Real Estate News from February 2012

  • Residents' Proposal for Memorial Sloan-Kettering Redesign Rejected By Gabrielle Hughes | February 13, 2012

    Plans for Manhattan’s Memorial Sloan-Kettering Cancer Center are remaining the same, despite pleas for a redesign of the outpatient surgery facility  by many Upper East Side residents. Those in charge of the project believe a significantly larger and more expensive replacement would violate basic hospital safety issues, and consequently go against the best interests of patients.

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  • Fashion Week Brings out Restaurant Deals in Lincoln Square By Justin Spees | February 10, 2012

    With the exception of a New York Giants ticker-tape parade, nothing brings out the New York City crowds like Fashion Week, which kicked off with a showing in the Chelsea neighborhood last Wednesday. Restaurants in the Upper West Side near Lincoln Center—the heart of Fashion Week—are capitalizing on the additional neighborhood population by offering cheap deals on prix fixe menus, in a promotional event called the “Fashion Plate Prix Fixe.”

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  • Metropolitan Museum of Art to Renovate Outdoor Plaza By Gabrielle Hughes | February 08, 2012

    Manhattan’s Metropolitan Museum of Art houses some of the world’s finest paintings, sculptures and drawings, and newly developed plans to renovate the exterior will make the institution a work of art in itself. The museum's last alterations took place nearly 40 years ago, and the iconic outdoor plaza situated along Fifth Avenue is this project’s primary focus. Various transformations along the four-block space are expected to significantly enhance the Upper East Side neighborhood.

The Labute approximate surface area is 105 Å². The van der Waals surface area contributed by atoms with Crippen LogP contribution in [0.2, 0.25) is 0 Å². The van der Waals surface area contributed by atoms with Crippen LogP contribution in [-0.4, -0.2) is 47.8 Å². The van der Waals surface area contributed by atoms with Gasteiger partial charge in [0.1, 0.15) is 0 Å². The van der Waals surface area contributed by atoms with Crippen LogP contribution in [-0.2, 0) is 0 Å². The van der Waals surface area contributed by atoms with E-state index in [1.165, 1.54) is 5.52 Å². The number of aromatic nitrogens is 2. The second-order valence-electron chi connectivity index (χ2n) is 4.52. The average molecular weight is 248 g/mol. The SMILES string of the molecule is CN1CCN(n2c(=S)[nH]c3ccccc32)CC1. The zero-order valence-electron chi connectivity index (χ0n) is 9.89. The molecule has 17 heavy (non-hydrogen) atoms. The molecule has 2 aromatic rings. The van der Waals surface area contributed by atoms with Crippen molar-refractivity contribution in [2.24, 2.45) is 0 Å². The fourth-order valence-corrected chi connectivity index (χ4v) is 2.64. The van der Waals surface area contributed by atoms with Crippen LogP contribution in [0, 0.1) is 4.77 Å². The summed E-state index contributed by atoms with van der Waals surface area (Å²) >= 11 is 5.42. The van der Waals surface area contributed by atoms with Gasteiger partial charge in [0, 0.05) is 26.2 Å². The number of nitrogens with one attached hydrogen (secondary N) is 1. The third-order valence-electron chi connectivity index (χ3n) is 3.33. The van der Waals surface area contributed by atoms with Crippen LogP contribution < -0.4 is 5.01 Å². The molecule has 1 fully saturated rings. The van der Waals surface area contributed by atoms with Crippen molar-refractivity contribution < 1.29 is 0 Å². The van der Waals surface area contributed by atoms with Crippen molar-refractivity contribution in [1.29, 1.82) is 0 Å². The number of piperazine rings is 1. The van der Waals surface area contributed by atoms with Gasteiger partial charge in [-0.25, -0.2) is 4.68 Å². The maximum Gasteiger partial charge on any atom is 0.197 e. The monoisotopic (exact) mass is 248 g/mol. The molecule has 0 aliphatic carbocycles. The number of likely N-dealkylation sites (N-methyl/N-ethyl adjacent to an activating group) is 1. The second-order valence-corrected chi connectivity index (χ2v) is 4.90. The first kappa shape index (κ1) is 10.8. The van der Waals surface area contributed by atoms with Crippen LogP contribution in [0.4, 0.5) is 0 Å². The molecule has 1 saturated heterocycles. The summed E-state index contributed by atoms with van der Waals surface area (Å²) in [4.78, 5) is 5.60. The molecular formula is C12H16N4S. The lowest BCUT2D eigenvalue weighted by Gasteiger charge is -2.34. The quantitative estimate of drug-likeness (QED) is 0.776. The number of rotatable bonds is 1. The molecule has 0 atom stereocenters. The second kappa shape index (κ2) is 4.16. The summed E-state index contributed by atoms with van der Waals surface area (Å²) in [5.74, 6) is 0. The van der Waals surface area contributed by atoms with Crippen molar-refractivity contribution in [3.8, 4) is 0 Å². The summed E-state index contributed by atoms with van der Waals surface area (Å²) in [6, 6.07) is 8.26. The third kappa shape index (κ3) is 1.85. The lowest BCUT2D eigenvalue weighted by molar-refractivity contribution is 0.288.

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  • A Closer Look at the New Whitney Museum By Daniel Muhlenberg | February 07, 2012

    Everyone knows that downtown Manhattan is the most popular place to live in the borough. The Manhattan apartment listings tell us as much - Tribeca and SoHo are the most expensive places for apartment renters and buyers in Manhattan - but what they don’t tell us is how downtown Manhattan is establishing itself as the new center for the high arts, especially in the former industrial areas provide ample room and a fitting backdrop for innovative new architecture like Frank Gehry’s IAC building. We’ve already written about the ‘new museum mile’ - the stretch of art galleries along the High Line - but we didn’t take a look at its centerpiece: the Whitney Museum of American Art in the Meatpacking District.

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  • Economists Explain Manhattan's Skyline For the First Time By Daniel Muhlenberg | February 06, 2012

    In The Great Gatsby, F. Scott Fitzgerald famously said that, "The city seen from the Queensboro Bridge is always the city seen for the first time, in its first wild promise of all the mystery and the beauty in the world." There’s nothing else in the world like it, especially because of an unusual feature: its twin peaks are separated by the long stretch of low-rise buildings between Downtown and Midtown Manhattan. Conventional wisdom held that Manhattan’s skyscrapers were clustered in two distinct areas because the bedrock between Downtown and Midtown was too far down below the surface, making it difficult to build on. But that myth has officially been debunked.